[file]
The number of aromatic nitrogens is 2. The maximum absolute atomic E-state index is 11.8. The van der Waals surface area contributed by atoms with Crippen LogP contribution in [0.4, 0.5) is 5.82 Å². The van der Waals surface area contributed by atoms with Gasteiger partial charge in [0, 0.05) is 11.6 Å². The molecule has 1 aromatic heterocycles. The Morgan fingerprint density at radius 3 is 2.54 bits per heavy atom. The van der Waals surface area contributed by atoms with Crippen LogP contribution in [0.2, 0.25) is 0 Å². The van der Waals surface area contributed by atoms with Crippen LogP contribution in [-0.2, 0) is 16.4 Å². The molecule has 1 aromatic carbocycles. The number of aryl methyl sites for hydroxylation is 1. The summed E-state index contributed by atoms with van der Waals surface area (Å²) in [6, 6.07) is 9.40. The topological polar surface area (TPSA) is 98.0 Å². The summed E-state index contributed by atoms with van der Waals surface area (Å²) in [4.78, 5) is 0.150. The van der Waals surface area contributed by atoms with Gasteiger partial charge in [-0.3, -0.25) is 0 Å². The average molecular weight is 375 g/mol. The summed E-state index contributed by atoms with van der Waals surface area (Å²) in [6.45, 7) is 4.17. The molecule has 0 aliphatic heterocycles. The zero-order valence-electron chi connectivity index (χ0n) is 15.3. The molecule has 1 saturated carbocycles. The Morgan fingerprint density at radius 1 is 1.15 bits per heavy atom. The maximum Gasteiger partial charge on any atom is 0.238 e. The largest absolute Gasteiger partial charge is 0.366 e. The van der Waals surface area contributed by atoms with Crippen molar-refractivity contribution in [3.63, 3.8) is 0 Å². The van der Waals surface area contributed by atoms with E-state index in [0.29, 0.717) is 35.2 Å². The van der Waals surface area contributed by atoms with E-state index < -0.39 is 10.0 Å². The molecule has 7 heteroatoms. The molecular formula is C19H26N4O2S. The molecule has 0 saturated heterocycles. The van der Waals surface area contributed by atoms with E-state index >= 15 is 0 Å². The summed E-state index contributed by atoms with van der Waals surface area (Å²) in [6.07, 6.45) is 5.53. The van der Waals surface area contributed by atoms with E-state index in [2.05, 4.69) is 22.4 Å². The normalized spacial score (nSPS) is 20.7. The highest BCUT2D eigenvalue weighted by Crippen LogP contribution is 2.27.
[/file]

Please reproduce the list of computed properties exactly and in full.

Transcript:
The number of aromatic nitrogens is 2. The maximum absolute atomic E-state index is 11.8. The van der Waals surface area contributed by atoms with Crippen LogP contribution in [0.4, 0.5) is 5.82 Å². The van der Waals surface area contributed by atoms with Gasteiger partial charge in [0, 0.05) is 11.6 Å². The molecule has 1 aromatic heterocycles. The Morgan fingerprint density at radius 3 is 2.54 bits per heavy atom. The van der Waals surface area contributed by atoms with Crippen LogP contribution in [0.2, 0.25) is 0 Å². The van der Waals surface area contributed by atoms with Crippen LogP contribution in [-0.2, 0) is 16.4 Å². The molecule has 1 aromatic carbocycles. The number of aryl methyl sites for hydroxylation is 1. The summed E-state index contributed by atoms with van der Waals surface area (Å²) in [6, 6.07) is 9.40. The topological polar surface area (TPSA) is 98.0 Å². The summed E-state index contributed by atoms with van der Waals surface area (Å²) in [4.78, 5) is 0.150. The van der Waals surface area contributed by atoms with Gasteiger partial charge in [-0.3, -0.25) is 0 Å². The average molecular weight is 375 g/mol. The summed E-state index contributed by atoms with van der Waals surface area (Å²) in [6.45, 7) is 4.17. The molecule has 0 aliphatic heterocycles. The zero-order valence-electron chi connectivity index (χ0n) is 15.3. The molecule has 1 saturated carbocycles. The Morgan fingerprint density at radius 1 is 1.15 bits per heavy atom. The maximum Gasteiger partial charge on any atom is 0.238 e. The largest absolute Gasteiger partial charge is 0.366 e. The van der Waals surface area contributed by atoms with Crippen molar-refractivity contribution in [3.63, 3.8) is 0 Å². The van der Waals surface area contributed by atoms with E-state index in [0.29, 0.717) is 35.2 Å². The van der Waals surface area contributed by atoms with E-state index < -0.39 is 10.0 Å². The molecule has 7 heteroatoms. The molecular formula is C19H26N4O2S. The molecule has 0 saturated heterocycles. The van der Waals surface area contributed by atoms with E-state index >= 15 is 0 Å². The summed E-state index contributed by atoms with van der Waals surface area (Å²) in [6.07, 6.45) is 5.53. The van der Waals surface area contributed by atoms with E-state index in [2.05, 4.69) is 22.4 Å². The normalized spacial score (nSPS) is 20.7. The highest BCUT2D eigenvalue weighted by Crippen LogP contribution is 2.27.